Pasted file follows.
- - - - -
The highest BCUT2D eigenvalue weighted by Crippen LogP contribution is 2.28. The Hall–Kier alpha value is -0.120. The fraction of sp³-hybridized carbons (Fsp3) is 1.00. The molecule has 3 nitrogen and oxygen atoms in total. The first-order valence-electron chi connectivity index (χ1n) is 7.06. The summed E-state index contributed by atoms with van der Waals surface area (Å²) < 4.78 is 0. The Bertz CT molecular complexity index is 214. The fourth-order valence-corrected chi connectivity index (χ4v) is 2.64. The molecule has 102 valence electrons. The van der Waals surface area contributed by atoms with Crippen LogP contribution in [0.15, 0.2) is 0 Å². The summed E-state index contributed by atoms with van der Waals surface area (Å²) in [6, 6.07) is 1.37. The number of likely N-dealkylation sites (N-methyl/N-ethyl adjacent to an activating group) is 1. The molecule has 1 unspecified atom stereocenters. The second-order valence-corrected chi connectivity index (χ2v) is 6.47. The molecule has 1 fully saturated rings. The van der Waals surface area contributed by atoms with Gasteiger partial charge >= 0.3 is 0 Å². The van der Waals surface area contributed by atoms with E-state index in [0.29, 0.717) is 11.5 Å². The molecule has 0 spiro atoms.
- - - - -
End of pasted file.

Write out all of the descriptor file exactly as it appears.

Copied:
The highest BCUT2D eigenvalue weighted by Crippen LogP contribution is 2.28. The Hall–Kier alpha value is -0.120. The fraction of sp³-hybridized carbons (Fsp3) is 1.00. The molecule has 3 nitrogen and oxygen atoms in total. The first-order valence-electron chi connectivity index (χ1n) is 7.06. The summed E-state index contributed by atoms with van der Waals surface area (Å²) < 4.78 is 0. The Bertz CT molecular complexity index is 214. The fourth-order valence-corrected chi connectivity index (χ4v) is 2.64. The molecule has 102 valence electrons. The van der Waals surface area contributed by atoms with Crippen LogP contribution in [0.15, 0.2) is 0 Å². The summed E-state index contributed by atoms with van der Waals surface area (Å²) in [6, 6.07) is 1.37. The number of likely N-dealkylation sites (N-methyl/N-ethyl adjacent to an activating group) is 1. The molecule has 1 unspecified atom stereocenters. The second-order valence-corrected chi connectivity index (χ2v) is 6.47. The molecule has 1 fully saturated rings. The van der Waals surface area contributed by atoms with Gasteiger partial charge >= 0.3 is 0 Å². The van der Waals surface area contributed by atoms with E-state index in [0.29, 0.717) is 11.5 Å². The molecule has 0 spiro atoms.